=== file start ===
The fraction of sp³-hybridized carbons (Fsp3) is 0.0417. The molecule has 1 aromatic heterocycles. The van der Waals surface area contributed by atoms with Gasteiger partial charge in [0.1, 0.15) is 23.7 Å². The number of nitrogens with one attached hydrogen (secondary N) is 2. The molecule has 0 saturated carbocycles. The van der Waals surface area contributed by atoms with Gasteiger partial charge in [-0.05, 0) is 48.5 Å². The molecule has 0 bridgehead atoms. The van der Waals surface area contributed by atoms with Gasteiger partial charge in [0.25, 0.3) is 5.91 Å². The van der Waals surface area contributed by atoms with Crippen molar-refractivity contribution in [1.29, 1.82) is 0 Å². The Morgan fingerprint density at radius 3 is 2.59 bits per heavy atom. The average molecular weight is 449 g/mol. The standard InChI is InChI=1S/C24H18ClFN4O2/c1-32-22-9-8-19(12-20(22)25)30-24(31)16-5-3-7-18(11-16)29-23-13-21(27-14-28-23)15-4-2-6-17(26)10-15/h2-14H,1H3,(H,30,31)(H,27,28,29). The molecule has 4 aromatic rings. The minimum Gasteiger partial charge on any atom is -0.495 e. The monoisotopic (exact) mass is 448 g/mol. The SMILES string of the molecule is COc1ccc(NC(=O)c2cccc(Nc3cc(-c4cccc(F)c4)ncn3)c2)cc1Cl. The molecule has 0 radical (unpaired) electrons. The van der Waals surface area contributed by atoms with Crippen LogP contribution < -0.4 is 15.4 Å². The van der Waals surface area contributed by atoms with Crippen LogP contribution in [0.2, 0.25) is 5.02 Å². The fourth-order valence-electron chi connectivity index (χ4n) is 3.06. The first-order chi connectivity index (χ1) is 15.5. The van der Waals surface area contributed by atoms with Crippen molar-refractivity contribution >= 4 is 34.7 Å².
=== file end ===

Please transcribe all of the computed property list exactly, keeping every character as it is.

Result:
The fraction of sp³-hybridized carbons (Fsp3) is 0.0417. The molecule has 1 aromatic heterocycles. The van der Waals surface area contributed by atoms with Gasteiger partial charge in [0.1, 0.15) is 23.7 Å². The number of nitrogens with one attached hydrogen (secondary N) is 2. The molecule has 0 saturated carbocycles. The van der Waals surface area contributed by atoms with Gasteiger partial charge in [-0.05, 0) is 48.5 Å². The molecule has 0 bridgehead atoms. The van der Waals surface area contributed by atoms with Gasteiger partial charge in [0.25, 0.3) is 5.91 Å². The van der Waals surface area contributed by atoms with Crippen molar-refractivity contribution in [1.29, 1.82) is 0 Å². The Morgan fingerprint density at radius 3 is 2.59 bits per heavy atom. The average molecular weight is 449 g/mol. The standard InChI is InChI=1S/C24H18ClFN4O2/c1-32-22-9-8-19(12-20(22)25)30-24(31)16-5-3-7-18(11-16)29-23-13-21(27-14-28-23)15-4-2-6-17(26)10-15/h2-14H,1H3,(H,30,31)(H,27,28,29). The molecule has 4 aromatic rings. The minimum Gasteiger partial charge on any atom is -0.495 e. The monoisotopic (exact) mass is 448 g/mol. The SMILES string of the molecule is COc1ccc(NC(=O)c2cccc(Nc3cc(-c4cccc(F)c4)ncn3)c2)cc1Cl. The molecule has 0 radical (unpaired) electrons. The van der Waals surface area contributed by atoms with Crippen LogP contribution < -0.4 is 15.4 Å². The van der Waals surface area contributed by atoms with Crippen LogP contribution in [0.2, 0.25) is 5.02 Å². The fourth-order valence-electron chi connectivity index (χ4n) is 3.06. The first-order chi connectivity index (χ1) is 15.5. The van der Waals surface area contributed by atoms with Crippen molar-refractivity contribution >= 4 is 34.7 Å².